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Majority in new poll support allowing authorities to require proof of citizenship for voting

Those in favor outnumber those opposed by more than two to one.

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A woman casts her vote in the Wisconsin presidential primary election on April 7, 2020
A woman casts her vote in the Wisconsin presidential primary election on April 7, 2020
(KAMIL KRZACZYNSKI / Getty Images)
Updated: December 14, 2020 - 2:28pm

The Facts Inside Our Reporter’s Notebook

Although it is illegal for non-citizens to vote in U.S. federal elections, a 1993 law prevents officials from requiring proof of citizenship, and 56% of registered voters in a new survey think that should change.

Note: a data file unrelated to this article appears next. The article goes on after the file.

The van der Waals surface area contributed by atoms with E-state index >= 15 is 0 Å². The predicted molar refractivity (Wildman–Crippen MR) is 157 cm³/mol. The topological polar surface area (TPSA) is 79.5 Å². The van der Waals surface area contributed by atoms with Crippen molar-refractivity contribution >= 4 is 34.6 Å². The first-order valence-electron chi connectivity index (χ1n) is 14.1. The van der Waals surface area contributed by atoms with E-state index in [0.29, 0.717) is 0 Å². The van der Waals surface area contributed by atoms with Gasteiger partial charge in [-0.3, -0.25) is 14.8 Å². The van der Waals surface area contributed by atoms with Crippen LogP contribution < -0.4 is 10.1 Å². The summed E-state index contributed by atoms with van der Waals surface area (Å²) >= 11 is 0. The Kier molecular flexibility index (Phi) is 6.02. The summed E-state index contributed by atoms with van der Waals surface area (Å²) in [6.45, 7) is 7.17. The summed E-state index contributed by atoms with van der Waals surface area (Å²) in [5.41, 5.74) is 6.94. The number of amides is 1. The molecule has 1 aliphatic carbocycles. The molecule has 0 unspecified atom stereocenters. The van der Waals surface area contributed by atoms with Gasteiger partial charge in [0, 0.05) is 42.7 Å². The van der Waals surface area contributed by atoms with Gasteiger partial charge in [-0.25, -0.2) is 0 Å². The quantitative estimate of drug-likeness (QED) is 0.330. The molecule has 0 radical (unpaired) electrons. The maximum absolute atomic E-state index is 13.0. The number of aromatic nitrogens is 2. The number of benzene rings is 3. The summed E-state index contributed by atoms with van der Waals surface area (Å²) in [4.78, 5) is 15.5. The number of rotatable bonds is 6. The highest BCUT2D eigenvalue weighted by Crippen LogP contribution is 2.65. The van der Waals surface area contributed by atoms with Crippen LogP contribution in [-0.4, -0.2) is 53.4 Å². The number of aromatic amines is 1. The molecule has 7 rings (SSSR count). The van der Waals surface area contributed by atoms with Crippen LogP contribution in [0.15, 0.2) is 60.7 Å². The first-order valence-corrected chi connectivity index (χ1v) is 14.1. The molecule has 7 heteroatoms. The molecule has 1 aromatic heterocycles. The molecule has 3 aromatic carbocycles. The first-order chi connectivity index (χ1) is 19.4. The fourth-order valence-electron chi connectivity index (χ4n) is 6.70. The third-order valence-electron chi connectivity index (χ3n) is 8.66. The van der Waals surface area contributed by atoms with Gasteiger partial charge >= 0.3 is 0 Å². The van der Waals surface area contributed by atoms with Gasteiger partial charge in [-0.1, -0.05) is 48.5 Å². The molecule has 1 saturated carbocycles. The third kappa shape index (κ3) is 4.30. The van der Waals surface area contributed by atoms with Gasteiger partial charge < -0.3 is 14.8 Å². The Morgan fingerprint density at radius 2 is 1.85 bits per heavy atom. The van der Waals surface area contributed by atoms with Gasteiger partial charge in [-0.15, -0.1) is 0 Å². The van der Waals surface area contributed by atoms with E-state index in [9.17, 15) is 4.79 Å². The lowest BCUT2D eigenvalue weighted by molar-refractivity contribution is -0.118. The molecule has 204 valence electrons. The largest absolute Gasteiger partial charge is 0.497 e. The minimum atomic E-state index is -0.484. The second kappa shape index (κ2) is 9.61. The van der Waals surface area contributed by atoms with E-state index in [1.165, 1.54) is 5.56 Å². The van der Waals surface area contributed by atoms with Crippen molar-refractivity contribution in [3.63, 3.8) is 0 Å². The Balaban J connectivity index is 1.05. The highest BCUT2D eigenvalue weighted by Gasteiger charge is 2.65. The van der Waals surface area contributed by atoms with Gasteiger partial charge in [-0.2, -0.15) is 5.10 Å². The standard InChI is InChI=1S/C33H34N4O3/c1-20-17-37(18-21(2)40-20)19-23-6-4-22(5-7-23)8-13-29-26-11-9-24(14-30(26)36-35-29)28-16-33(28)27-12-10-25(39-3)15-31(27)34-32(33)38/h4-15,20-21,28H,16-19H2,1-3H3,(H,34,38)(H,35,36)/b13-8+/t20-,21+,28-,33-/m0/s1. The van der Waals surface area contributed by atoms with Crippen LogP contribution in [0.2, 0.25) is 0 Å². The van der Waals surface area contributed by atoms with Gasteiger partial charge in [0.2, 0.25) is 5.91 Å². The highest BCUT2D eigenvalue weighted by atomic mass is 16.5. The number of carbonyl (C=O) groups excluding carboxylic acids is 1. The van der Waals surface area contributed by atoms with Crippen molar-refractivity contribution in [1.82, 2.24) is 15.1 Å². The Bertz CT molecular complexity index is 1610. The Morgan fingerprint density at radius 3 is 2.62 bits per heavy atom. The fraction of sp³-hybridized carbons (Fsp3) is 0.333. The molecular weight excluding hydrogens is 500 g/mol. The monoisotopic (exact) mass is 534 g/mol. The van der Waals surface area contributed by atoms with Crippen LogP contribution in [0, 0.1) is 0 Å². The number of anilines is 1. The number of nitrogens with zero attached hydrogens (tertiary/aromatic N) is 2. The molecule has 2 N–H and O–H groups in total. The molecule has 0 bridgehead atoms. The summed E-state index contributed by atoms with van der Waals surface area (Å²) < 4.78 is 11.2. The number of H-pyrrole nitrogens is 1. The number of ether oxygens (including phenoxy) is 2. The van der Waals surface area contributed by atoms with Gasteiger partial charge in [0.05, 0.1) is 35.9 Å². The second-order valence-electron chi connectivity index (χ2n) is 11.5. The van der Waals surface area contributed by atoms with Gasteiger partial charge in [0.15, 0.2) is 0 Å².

The majority of the respondents in the new Just the News poll with Scott Rasmussen say the law should be changed so that it is legal to check voters for U.S. citizenship status. 

Twenty-six percent of the voters said the law should go unchanged.

By political affiliations, 46% of Democrats agreed that citizenship checks should be legal, compared to 74% for Republicans.

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Should that law be changed so that election officials can require proof of citizenship from potential voters?
Just the News Daily Poll
With Scott Rasmussen

 

The survey was taken by 1,200 registered voters and conducted by Rasmussen from Dec. 10-12.

To see the poll's cross-demographic tabulations, click here.

To see the poll's methodology and sample demographics, click here.

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